Slope Inclinometers, Borehole Inclinometers, Slope Indicators

Slope Inclinometers - Displacements Monitoring

Slope inclinometers are geotechnical instruments used to measure horizontal displacements along various points on a borehole. For this reason, sometimes they are also called borehole inclinometers or simply inclinometers. Slope inclinometers are the most important source of geotechnical data during construction (Erikson et. al., 1992). Slope inclinometers are widely used to measure lateral soil and wall movements in slurry wall and deep excavations (Fig. 3.4). They fall into two categories, 1) probe inclinometers and 2) fixed- in-place inclinometers (Laplante, 1998). Only probe inclinometers have been used in all the studied projects. In either type, a casing with four orthogonal grooves is installed in a borehole in the ground or within a retaining wall. The grooves are designed to fit the wheels of the inclinometer probe. The angle of the probe from the vertical axis is measured in both directions with the use of a sensitive gravity pendulum, tiltmeters, or a servo accelerometer. The deflections are calculated automatically from this angular measurement and from the distance between the wheels (which is known). Deflections are always compared to an initial reading since the casing may not be installed in the vertical position.

Typically measurements are reported at two foot intervals and a process requires up to 15 minutes (Fig. 3.7). The reduced data maybe erroneous and certainly will be less accurate if the measurements are taken at steps greater than the typical two-foot distance between the probe wheels (W3). For better results it is advisable that the inclinometer casing extends to a firm stratum (or to a great enough depth) so that the inclinometer base does not move. For example, walls in floating excavations tend to translate at their bases (B3, B7) and these movements will not be picked up if the inclinometers do not extend beneath the base of the wall (B6). Movements during slurry wall construction can not be measured when all the inclinometers are installed within the diaphragm wall. Thus in order to get a more realistic view of soil movements during slurry wall construction it is suggested that a few inclinometers be installed within soil. In ideal conditions, soil inclinometers should be installed before any construction takes place.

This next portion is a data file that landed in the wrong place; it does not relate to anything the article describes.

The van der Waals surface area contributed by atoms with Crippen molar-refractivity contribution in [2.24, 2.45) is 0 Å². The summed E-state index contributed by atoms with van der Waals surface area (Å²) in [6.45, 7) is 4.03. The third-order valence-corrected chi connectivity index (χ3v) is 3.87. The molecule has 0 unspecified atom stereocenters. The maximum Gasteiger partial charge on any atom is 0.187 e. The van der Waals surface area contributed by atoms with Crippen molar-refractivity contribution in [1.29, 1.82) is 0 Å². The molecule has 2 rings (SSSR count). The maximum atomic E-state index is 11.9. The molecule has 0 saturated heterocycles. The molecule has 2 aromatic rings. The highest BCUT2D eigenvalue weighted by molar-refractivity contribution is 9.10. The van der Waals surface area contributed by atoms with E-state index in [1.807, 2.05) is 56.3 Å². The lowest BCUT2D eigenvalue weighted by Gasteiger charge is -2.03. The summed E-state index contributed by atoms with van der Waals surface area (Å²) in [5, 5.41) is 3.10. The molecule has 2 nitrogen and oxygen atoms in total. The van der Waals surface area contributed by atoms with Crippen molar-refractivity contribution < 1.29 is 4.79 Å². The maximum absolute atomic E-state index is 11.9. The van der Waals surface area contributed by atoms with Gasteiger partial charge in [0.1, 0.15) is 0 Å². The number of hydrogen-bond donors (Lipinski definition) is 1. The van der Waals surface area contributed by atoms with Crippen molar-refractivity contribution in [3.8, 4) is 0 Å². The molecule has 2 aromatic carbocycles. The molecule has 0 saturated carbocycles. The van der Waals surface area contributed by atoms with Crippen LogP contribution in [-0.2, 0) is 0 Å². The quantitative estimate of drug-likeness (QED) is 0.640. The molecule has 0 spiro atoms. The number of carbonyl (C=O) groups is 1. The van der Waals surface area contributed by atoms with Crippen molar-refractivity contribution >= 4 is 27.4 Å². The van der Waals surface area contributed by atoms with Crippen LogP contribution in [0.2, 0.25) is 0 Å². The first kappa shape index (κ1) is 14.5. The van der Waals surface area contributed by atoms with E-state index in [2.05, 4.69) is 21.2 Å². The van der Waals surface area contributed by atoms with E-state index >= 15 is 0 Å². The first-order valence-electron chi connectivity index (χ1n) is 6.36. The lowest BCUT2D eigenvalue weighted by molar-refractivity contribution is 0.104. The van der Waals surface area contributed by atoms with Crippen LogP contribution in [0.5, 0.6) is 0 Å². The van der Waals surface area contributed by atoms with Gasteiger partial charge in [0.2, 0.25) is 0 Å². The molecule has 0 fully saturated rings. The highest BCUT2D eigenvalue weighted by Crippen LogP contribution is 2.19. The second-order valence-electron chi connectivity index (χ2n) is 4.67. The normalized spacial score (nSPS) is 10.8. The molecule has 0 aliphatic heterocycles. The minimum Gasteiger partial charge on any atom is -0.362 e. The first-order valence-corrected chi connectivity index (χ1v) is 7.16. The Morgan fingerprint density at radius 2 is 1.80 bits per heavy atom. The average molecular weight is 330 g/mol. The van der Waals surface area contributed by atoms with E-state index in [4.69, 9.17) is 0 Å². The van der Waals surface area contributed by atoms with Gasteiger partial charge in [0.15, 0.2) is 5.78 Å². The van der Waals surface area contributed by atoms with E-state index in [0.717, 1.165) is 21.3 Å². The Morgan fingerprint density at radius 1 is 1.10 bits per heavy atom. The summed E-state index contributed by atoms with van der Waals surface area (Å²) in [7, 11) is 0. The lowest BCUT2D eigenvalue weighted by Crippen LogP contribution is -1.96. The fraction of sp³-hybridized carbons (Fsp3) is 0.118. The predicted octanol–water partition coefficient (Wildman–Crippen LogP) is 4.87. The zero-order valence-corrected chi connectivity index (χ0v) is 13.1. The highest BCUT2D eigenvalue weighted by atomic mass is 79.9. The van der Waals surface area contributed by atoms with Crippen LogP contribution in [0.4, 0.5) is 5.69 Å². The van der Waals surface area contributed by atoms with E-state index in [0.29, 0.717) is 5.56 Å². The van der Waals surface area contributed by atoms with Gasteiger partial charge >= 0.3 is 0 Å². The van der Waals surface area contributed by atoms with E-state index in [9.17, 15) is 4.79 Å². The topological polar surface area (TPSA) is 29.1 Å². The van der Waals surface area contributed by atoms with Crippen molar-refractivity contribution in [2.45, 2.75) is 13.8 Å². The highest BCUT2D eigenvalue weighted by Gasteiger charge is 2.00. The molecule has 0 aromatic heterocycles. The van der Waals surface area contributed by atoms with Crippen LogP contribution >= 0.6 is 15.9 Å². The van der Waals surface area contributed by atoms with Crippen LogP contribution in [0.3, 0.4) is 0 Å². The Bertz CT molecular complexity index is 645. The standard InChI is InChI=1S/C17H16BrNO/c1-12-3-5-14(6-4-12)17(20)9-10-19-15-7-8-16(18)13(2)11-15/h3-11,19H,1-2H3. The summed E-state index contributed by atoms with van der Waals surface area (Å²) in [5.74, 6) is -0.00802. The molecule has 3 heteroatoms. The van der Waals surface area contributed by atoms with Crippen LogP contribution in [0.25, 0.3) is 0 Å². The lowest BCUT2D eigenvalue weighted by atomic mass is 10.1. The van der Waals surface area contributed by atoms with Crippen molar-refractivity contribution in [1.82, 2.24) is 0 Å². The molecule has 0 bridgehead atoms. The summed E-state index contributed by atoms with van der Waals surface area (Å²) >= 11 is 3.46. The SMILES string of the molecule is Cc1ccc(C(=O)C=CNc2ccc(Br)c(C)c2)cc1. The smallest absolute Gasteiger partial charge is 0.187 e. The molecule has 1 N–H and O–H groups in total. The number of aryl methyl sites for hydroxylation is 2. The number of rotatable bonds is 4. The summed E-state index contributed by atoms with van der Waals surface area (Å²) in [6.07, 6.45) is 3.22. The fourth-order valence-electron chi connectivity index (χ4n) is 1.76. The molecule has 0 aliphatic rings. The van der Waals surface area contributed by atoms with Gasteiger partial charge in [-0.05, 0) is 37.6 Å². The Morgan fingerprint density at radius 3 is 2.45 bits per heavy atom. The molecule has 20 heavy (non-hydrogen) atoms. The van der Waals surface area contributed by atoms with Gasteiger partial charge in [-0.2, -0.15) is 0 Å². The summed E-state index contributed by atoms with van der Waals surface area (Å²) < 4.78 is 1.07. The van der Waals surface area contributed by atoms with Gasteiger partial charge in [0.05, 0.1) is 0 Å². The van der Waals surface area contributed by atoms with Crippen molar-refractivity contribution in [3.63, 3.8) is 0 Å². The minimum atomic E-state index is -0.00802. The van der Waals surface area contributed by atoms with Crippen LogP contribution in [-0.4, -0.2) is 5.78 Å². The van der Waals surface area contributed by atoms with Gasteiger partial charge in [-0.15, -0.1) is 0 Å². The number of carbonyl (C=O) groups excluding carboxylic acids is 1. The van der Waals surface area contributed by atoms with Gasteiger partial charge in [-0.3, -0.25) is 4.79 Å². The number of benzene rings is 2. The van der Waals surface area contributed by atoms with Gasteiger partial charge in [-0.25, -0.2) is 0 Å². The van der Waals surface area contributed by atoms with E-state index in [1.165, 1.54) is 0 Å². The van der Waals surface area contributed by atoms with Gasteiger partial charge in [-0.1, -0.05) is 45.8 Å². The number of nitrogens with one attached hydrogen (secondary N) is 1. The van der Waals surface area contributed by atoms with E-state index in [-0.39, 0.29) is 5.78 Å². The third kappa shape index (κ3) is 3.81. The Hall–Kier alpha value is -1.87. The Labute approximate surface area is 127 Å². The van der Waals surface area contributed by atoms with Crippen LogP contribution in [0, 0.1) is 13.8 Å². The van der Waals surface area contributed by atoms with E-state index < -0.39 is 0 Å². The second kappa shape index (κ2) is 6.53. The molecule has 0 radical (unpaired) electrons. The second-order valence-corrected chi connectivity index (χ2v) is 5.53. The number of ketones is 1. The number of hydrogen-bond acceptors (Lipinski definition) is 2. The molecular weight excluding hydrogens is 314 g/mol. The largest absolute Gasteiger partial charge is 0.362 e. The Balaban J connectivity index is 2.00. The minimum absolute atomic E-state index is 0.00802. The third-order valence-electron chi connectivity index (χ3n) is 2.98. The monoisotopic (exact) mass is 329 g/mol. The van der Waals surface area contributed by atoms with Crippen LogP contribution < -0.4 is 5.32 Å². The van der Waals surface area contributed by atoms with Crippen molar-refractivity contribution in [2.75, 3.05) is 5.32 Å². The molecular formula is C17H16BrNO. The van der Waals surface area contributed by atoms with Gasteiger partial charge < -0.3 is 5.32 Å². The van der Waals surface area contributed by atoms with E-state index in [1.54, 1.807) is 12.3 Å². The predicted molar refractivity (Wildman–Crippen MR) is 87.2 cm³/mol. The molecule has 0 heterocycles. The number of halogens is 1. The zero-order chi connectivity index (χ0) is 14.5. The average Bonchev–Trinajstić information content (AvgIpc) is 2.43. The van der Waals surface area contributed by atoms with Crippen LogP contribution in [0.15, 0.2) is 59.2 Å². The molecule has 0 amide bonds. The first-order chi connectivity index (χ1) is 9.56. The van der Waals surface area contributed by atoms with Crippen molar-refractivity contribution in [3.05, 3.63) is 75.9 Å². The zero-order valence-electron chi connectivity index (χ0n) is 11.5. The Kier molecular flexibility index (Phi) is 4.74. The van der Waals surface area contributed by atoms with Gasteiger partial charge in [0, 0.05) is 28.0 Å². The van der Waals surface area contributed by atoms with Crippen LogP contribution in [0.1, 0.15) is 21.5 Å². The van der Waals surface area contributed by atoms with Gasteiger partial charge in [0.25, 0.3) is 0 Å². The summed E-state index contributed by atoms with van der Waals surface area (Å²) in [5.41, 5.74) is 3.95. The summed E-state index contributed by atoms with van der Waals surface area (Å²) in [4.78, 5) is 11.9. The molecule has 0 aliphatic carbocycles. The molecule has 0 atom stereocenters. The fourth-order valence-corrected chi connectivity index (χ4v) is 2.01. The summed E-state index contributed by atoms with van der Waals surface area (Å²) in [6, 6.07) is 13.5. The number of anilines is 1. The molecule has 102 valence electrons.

The limitation of inclinometers is that they measure only horizontal ground deformations. Deformation data is necessary to appease abutters worried about potential damage to their property (Laplante, 1998). Slope inclinometers are essential for monitoring deep seated movements especially for land slide stabilization and other slope stability releated issues.

Slope inclinometer

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